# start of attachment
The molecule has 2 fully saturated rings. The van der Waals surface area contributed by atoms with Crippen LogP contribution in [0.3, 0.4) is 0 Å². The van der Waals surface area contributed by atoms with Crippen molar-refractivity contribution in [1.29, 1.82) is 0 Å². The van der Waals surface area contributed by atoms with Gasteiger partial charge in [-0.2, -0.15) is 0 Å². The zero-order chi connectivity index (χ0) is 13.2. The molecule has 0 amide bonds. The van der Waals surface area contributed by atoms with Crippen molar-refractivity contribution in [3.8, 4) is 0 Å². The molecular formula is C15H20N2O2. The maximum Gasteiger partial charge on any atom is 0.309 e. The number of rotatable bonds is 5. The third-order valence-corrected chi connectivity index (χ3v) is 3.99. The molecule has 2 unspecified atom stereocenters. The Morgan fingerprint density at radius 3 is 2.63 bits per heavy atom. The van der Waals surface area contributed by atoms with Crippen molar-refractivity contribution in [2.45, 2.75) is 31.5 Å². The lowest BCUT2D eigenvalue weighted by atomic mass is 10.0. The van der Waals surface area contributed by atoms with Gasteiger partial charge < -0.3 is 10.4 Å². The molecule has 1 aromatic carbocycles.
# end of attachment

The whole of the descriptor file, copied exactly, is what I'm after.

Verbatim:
The molecule has 2 fully saturated rings. The van der Waals surface area contributed by atoms with Crippen LogP contribution in [0.3, 0.4) is 0 Å². The van der Waals surface area contributed by atoms with Crippen molar-refractivity contribution in [1.29, 1.82) is 0 Å². The van der Waals surface area contributed by atoms with Gasteiger partial charge in [-0.2, -0.15) is 0 Å². The zero-order chi connectivity index (χ0) is 13.2. The molecule has 0 amide bonds. The van der Waals surface area contributed by atoms with Crippen molar-refractivity contribution in [3.8, 4) is 0 Å². The molecular formula is C15H20N2O2. The maximum Gasteiger partial charge on any atom is 0.309 e. The number of rotatable bonds is 5. The third-order valence-corrected chi connectivity index (χ3v) is 3.99. The molecule has 2 unspecified atom stereocenters. The Morgan fingerprint density at radius 3 is 2.63 bits per heavy atom. The van der Waals surface area contributed by atoms with Crippen molar-refractivity contribution in [2.45, 2.75) is 31.5 Å². The lowest BCUT2D eigenvalue weighted by atomic mass is 10.0. The van der Waals surface area contributed by atoms with Gasteiger partial charge < -0.3 is 10.4 Å². The molecule has 1 aromatic carbocycles.